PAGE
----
Federal laws to determine local cat case

Published 10:00 pm Monday, June 18, 2018

Whether a Hartland woman will have to limit her cats from 10 to two to comply with city laws will hinge on whether any state or federal laws give exceptions for emotional support animals, a Freeborn County District Court judge said Monday.

Hartland resident Kim Jameson, who is facing litigation from the city of Hartland for not following an agreement regarding her cats, appeared before Judge Ross Leuning on Monday.

Email newsletter signup

Hartland city law allows for two cats, but the city essentially grandfathered her in if she followed other guidelines.

The city said she has not followed two parts of the agreement and motioned for summary judgment against Jameson in the case. Daniel Kolker, the lawyer representing the city, said Jameson has not put up a cat-proof fence or instead opted to keep her cats inside, and second, she has not stopped feeding other cats in the community.

Jameson, who is representing herself in the case, claimed she had tried to put up a fence but was denied the permit from the city and was also met with problems when she tried to license the cats. She said she has scaled back feeding cats except for a few people who have asked her to do so.

She filed her response to the motion on Friday, which Leuning described as a 45-page handwritten document.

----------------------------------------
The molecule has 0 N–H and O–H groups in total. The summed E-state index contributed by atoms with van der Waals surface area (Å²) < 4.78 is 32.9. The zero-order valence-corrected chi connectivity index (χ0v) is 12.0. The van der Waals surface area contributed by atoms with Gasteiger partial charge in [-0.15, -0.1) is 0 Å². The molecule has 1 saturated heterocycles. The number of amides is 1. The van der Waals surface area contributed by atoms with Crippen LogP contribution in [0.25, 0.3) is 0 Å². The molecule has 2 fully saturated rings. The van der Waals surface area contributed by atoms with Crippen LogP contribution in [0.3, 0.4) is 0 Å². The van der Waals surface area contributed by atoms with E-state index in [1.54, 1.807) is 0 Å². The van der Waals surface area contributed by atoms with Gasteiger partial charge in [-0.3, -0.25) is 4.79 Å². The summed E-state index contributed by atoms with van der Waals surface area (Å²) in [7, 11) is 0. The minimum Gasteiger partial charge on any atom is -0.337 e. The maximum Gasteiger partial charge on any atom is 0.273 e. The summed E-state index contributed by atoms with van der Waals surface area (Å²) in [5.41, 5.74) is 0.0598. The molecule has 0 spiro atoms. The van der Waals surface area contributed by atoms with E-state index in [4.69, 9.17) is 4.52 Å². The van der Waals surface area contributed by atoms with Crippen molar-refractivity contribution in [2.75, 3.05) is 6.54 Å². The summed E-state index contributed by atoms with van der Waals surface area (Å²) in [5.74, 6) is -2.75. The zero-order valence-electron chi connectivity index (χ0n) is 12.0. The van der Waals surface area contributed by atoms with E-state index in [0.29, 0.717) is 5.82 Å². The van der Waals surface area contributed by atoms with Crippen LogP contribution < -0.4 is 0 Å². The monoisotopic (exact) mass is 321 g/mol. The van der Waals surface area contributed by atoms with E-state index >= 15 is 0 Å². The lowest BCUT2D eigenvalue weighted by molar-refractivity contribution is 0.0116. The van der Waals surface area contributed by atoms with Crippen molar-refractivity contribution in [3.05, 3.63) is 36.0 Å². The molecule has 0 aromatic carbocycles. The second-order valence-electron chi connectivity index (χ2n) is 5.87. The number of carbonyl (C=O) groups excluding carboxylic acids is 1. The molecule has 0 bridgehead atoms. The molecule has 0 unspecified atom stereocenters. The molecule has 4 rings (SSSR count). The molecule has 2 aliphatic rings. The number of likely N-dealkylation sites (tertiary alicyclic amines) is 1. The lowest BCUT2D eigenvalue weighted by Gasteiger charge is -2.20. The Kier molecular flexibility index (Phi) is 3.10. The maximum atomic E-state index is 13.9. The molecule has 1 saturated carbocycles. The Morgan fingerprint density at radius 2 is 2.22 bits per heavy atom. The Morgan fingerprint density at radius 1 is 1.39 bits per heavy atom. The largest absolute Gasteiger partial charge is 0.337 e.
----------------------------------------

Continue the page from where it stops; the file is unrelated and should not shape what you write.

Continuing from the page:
Leuning questioned Jameson for submitting the response so close to the hearing date, saying it gave minimal time to review the document. The motion was filed in May.

Kolker said law required Jameson’s response to the motion be submitted nine days before the hearing. He said the city is ultimately requesting Jameson find homes for eight of her cats and only have two because the agreement has not been kept.

Jameson said the cats are important for her as emotional support as she has a history of anxiety and depression. She said she had documentation from her doctors that showed how the cats help her.

Leuning stated he would review Jameson’s documentation from her doctor and medical records regarding the cats being emotional support animals, but the remainder of her response to the motion would not be reviewed because of the time it was turned in.

Earlier in the hearing, Jameson said she feels like she has been “targeted, harassed (and) humiliated” for her cats and questioned how others in the community are allowed to have more than two themselves.

“I feel like I’ve been condemned because I love animals,” she said.

She said she started putting up posts for a fence and should have the fence finished this weekend.

Leuning asked Kolker and Jameson to submit paperwork addressing whether the American with Disabilities Act or state laws give an exception for emotional support animals.

The judge said many people often interchange the terms emotional support animals with service animals, though the rules are different.

Both sides in the case get seven days to turn in the paperwork before Leuning will issue an order in the case.